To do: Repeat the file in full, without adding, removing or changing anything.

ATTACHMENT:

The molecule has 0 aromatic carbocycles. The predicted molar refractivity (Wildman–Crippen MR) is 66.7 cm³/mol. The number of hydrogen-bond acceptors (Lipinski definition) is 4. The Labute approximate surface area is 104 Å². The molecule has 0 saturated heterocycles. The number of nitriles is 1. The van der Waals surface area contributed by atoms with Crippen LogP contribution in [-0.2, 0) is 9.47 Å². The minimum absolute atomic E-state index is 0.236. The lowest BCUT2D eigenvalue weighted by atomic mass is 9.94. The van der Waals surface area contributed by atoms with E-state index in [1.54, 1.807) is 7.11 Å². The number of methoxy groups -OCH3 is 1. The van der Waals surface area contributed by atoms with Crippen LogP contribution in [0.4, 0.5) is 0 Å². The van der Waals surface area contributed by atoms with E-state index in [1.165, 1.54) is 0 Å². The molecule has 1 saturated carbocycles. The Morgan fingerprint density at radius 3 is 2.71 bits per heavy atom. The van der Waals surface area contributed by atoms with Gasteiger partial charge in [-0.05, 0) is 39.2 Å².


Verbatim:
The molecule has 0 aromatic carbocycles. The predicted molar refractivity (Wildman–Crippen MR) is 66.7 cm³/mol. The number of hydrogen-bond acceptors (Lipinski definition) is 4. The Labute approximate surface area is 104 Å². The molecule has 0 saturated heterocycles. The number of nitriles is 1. The van der Waals surface area contributed by atoms with Crippen LogP contribution in [-0.2, 0) is 9.47 Å². The minimum absolute atomic E-state index is 0.236. The lowest BCUT2D eigenvalue weighted by atomic mass is 9.94. The van der Waals surface area contributed by atoms with E-state index in [1.54, 1.807) is 7.11 Å². The number of methoxy groups -OCH3 is 1. The van der Waals surface area contributed by atoms with Crippen LogP contribution in [0.4, 0.5) is 0 Å². The van der Waals surface area contributed by atoms with E-state index in [1.165, 1.54) is 0 Å². The molecule has 1 saturated carbocycles. The Morgan fingerprint density at radius 3 is 2.71 bits per heavy atom. The van der Waals surface area contributed by atoms with Gasteiger partial charge in [-0.05, 0) is 39.2 Å².